Astros review: Grading Yuli Gurriel’s 2018 season

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BOSTON, MA - OCTOBER 13: Yuli Gurriel #10 of the Houston Astros hits a single during the sixth inning against the Boston Red Sox in Game One of the American League Championship Series at Fenway Park on October 13, 2018 in Boston, Massachusetts. (Photo by Tim Bradbury/Getty Images)
BOSTON, MA - OCTOBER 13: Yuli Gurriel #10 of the Houston Astros hits a single during the sixth inning against the Boston Red Sox in Game One of the American League Championship Series at Fenway Park on October 13, 2018 in Boston, Massachusetts. (Photo by Tim Bradbury/Getty Images) /
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Thanks to a left-hand surgery during spring training and early season suspension, it just felt like Yuli Gurriel‘s season never had a chance to take off in the same way as he did in 2017.

Gurriel, the Astros‘ primary first baseman, was a key contributor behind the team’s success during the 2017 championship run. A 119 wRC+ in 564 plate appearances during his first full season in the major leagues isn’t too shabby. Houston fans will never forget his game-tying home run off of Clayton Kershaw in Game 4 of the World Series last year. While Gurriel’s 2018 season wasn’t too far off the mark in certain metrics, it feels like he wasn’t quite himself.

Offensive numbers: .291/.323/.428, 13 HR, 85 RBI, 107 wRC+, .138 ISO, 1.2 fWAR

Defensive numbers at first base: 873 innings, 99 plays, -3 DRS, -2.1 UZR, 4 errors

Note that Gurriel also covered second base, third base, and a bit of shortstop at various points during the season, but he did the bulk of his fielding work at first base.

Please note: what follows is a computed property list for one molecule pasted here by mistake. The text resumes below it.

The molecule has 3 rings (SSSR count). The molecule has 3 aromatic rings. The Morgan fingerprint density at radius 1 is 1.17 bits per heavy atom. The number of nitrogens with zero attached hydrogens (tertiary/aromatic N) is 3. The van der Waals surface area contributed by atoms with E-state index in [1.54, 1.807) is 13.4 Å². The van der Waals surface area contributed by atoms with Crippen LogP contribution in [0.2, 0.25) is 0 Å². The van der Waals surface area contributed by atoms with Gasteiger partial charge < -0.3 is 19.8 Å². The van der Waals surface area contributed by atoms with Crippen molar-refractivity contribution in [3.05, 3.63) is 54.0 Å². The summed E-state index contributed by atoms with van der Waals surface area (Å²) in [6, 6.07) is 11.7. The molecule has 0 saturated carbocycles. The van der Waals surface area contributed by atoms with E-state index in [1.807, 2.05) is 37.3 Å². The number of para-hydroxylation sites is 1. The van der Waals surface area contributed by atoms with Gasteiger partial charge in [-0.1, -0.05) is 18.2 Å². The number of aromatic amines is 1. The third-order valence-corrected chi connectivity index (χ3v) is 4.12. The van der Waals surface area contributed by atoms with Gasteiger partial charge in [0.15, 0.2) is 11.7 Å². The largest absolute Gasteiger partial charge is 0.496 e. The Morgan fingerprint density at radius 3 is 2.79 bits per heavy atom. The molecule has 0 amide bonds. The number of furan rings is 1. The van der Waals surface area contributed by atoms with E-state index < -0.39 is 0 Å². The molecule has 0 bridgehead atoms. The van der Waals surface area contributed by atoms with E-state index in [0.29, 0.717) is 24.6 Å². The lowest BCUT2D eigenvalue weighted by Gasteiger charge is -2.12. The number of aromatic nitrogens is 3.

Overall, Gurriel posted comparable numbers between the past two seasons. His BABIP was nearly the same along with his walk and strikeout numbers. Average exit velocity for the past two seasons were only off by 0.6 MPH, which isn’t much. Launch angle was a bit different, although it wasn’t a notable change. The average distance on batted ball results did drop by six feet this year compared to last season.

The key difference between Gurriel’s two full major league seasons is the noticeable decline in slugging percentage and isolated power (ISO). In 2017, Gurriel posted a .486 slugging percentage and a .187 ISO. Both of those figures dropped to .428 and .138, respectively. Basically, Gurriel hit more singles while accumulating less extra-base hits. A trade off, if you will, as this development does shed light behind why his average batted ball distance dropped by six feet. Hits that were going for doubles last year were likely singles this season.

The left-hand surgery that he had at the start of spring training was to remove the hamate bone hook. The article is a bit dated as it originates from 2014, but Stuart Wallace of Beyond the Box Score notes that players who have the surgery will eventually recover their lost power. The only catch seems to be roughly a full season of at-bats for the numbers to eventually stabilize again. In some cases listed in his article, a player’s power seems to have improved following the surgery and initial recover time. For what it’s worth, Gurriel’s power numbers did jump over the last month of the regular season from a .380 slugging percentage in August to a .567 mark in September/October. The same applies to his ISO, which jumped from .141 in August to .211 in September/October.

Regular season grade: B

Despite a strong performance to finish the season, Gurriel didn’t exactly have the best postseason. Across 36 plate appearances in eight games, the Astros’ first baseman slashed .226/.333/.387 with one home run and two doubles. His home run in Game 1 of the ALCS helped seal Houston’s only win of the series. To his credit, he did draw five walks and one intentional walks compared to five strikeouts. However, he had a combined -0.411 Win Probability Added. Like most of the Astros’ hitters, especially in the ALCS, he struggled from Game 2 onwards.

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Postseason grade: C

Gurriel had a solid season once you’ve considered all of the circumstances. Like I stated at the beginning, it just felt like he never got rolling like he did at time last year. Unfortunately for him and the Astros, he entered a slump for most of the ALCS. I’m curious to see how team management utilizes him next season, especially if Marwin Gonzalez departs via free agency. He can play a passable defense at most positions in the infield, so the Astros may have a utility replacement for Gonzalez already on the roster.

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